Monday, November 10, 2008

"Homemade" Contradiction

The contradiction is a recipe for a certain food has the food already prepared as one of it's ingredients. This contradiction came up again today. Over the years I've encountered the contradiction several times and it just puzzles me and makes me laugh at the same time. I love to cook no secret there. Making something "homemade" or "from scratch" has never scared me in fact I relish it. I love knowing where the ingredients have come from and having control over what goes into a recipe. Over the years it has served me well as I make a great many fabulous foods that get raves. I love to spoil my friends and family with good food. I love to share my good recipes and I love to ask for and receive good recipes.

A few years ago I was at a friends house and she had the best baked beans I had ever eaten. Knowing she loved to cook as much as me I asked if she made them. We all know there are some pretty good canned versions of baked beans, but to make my own would be great. A resounding yes came back. I asked if I could have the recipe. She said, "Of course." This is what she gave me...

Baked Beans

4 (16-ounce) cans baked beans

1 (20-ounce) can crushed pineapple, drained
1 cup molasses
1 cup BBQ sauce
2 tablespoon yellow or brown mustard
5 slices cooked bacon, crumbled
1 (6-ounce) can french-fried onions, crushed
Salt and freshly ground black pepper
Preheat oven to 350 degrees F.
In large bowl, mix together beans, pineapple, molasses, BBQ sauce, mustard, bacon, and a third of the onions. Add some salt and pepper, to taste. Pour beans in 9 by 13-inch casserole dish and sprinkle remaining crushed onions and bacon on top. Cook in oven for 1 hour or until beans brown and bubble. Serve warm. Serves: 12 servings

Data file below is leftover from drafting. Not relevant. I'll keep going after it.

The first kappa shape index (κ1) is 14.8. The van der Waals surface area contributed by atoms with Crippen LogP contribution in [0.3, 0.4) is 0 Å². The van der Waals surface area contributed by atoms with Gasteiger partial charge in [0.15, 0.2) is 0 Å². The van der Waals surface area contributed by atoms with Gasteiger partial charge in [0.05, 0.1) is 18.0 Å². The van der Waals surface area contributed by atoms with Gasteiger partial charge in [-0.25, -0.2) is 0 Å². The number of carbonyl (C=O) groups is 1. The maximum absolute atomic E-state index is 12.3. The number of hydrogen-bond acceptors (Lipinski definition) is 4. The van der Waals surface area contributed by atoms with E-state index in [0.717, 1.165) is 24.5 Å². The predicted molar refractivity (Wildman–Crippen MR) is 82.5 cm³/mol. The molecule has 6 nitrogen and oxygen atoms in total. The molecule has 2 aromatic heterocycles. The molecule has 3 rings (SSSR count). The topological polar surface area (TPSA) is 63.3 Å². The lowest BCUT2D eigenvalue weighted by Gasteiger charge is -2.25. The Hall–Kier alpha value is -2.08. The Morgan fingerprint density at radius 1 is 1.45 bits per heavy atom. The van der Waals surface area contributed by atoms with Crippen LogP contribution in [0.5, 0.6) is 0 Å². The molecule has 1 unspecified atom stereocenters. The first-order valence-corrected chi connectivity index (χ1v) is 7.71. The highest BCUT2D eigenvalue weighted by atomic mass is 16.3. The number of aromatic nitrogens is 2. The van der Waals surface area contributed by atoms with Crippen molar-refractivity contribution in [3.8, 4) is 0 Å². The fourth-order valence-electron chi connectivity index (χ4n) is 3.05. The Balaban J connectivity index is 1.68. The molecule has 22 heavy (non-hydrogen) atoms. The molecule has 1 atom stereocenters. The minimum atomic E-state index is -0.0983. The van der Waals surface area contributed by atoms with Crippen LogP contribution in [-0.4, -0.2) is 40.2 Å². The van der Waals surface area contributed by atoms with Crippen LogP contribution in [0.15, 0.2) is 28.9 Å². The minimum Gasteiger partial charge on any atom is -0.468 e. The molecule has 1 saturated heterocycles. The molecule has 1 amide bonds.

First open 4 cans of baked beans?! Where does the homemade come from? I've never made this recipe. We so seldom eat baked beans that if I'm going to open a can we're going to eat it as is.

The next homemade contradiction came a few years later when at a friends house for BBQ Ribs I found the sauce to be the best I'd ever eaten. Again a friend that loves to cook I was hoping she had made the sauce.... and she did. She said she'd love to share the recipe for it, but that she didn't have it written down. So, I picked her brain.

Kim's BBQ Sauce

1 bottle
of BBQ sauce, (any flavor will do)

1/4 cup Sweet pickle relish
1 tbsp Worcestershire sauce
1/4 cup onion, finely diced
1 tbsp vinegar
1 tbsp brown sugar

Add lemon if you want, add molasses if you want. Simmer all day.

Again with the bottle of BBQ sauce. Usually if I open a bottle of BBQ sauce it's going straight on the meat, but I actually have made this several times. Not exactly as above. It's something I taste as the day goes on and add a little of this and a little of that until it tastes good. The one thing that's odd, but I think is the most important is the pickle relish.

Today's "Homemade" contradiction really made me laugh only because of where the recipe came from. My daughter had pneumonia right now and she asked for homemade chicken soup for dinner. Not something I've made before. I knew I'd need a good chicken stock with which to start. So, I went straight to the Martha Stewart Website and got the below recipe.

Homemade Chicken Stock
This recipe makes more than you'll need for many recipes, but the stock can be frozen for up to four months. The gelatin from the chicken bones is released during the long cooking time yielding a rich, flavorful stock.
Makes 5 quarts.
1 teaspoon whole black peppercorns